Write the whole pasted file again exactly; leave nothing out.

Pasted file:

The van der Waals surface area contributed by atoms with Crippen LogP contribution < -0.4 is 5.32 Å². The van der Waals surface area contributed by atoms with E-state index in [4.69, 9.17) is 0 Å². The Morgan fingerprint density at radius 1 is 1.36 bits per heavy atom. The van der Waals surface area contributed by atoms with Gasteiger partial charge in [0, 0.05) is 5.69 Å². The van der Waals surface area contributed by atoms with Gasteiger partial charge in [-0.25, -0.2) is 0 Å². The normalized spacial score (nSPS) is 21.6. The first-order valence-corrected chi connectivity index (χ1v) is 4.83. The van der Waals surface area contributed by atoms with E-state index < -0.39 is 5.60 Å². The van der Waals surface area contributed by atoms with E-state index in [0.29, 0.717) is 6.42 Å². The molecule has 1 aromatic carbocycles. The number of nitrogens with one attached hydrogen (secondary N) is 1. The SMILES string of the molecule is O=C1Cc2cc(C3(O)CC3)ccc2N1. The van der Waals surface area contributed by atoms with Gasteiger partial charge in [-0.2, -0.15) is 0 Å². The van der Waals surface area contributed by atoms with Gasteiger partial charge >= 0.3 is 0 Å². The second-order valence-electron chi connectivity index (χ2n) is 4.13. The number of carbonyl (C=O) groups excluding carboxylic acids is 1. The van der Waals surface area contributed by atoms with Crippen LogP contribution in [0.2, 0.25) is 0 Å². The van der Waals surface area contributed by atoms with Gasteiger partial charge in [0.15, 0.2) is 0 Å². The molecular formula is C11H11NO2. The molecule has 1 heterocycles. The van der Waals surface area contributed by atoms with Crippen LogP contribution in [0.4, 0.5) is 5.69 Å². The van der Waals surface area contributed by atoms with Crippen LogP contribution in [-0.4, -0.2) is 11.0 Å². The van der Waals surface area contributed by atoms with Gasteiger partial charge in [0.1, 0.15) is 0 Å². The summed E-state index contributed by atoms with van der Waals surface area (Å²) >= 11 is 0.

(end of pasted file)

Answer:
The van der Waals surface area contributed by atoms with Crippen LogP contribution < -0.4 is 5.32 Å². The van der Waals surface area contributed by atoms with E-state index in [4.69, 9.17) is 0 Å². The Morgan fingerprint density at radius 1 is 1.36 bits per heavy atom. The van der Waals surface area contributed by atoms with Gasteiger partial charge in [0, 0.05) is 5.69 Å². The van der Waals surface area contributed by atoms with Gasteiger partial charge in [-0.25, -0.2) is 0 Å². The normalized spacial score (nSPS) is 21.6. The first-order valence-corrected chi connectivity index (χ1v) is 4.83. The van der Waals surface area contributed by atoms with E-state index < -0.39 is 5.60 Å². The van der Waals surface area contributed by atoms with E-state index in [0.29, 0.717) is 6.42 Å². The molecule has 1 aromatic carbocycles. The number of nitrogens with one attached hydrogen (secondary N) is 1. The SMILES string of the molecule is O=C1Cc2cc(C3(O)CC3)ccc2N1. The van der Waals surface area contributed by atoms with Gasteiger partial charge in [-0.2, -0.15) is 0 Å². The van der Waals surface area contributed by atoms with Gasteiger partial charge >= 0.3 is 0 Å². The second-order valence-electron chi connectivity index (χ2n) is 4.13. The number of carbonyl (C=O) groups excluding carboxylic acids is 1. The van der Waals surface area contributed by atoms with Crippen LogP contribution in [0.2, 0.25) is 0 Å². The van der Waals surface area contributed by atoms with Gasteiger partial charge in [0.15, 0.2) is 0 Å². The molecular formula is C11H11NO2. The molecule has 1 heterocycles. The van der Waals surface area contributed by atoms with Crippen LogP contribution in [0.4, 0.5) is 5.69 Å². The van der Waals surface area contributed by atoms with Crippen LogP contribution in [-0.4, -0.2) is 11.0 Å². The van der Waals surface area contributed by atoms with Gasteiger partial charge in [0.1, 0.15) is 0 Å². The summed E-state index contributed by atoms with van der Waals surface area (Å²) >= 11 is 0.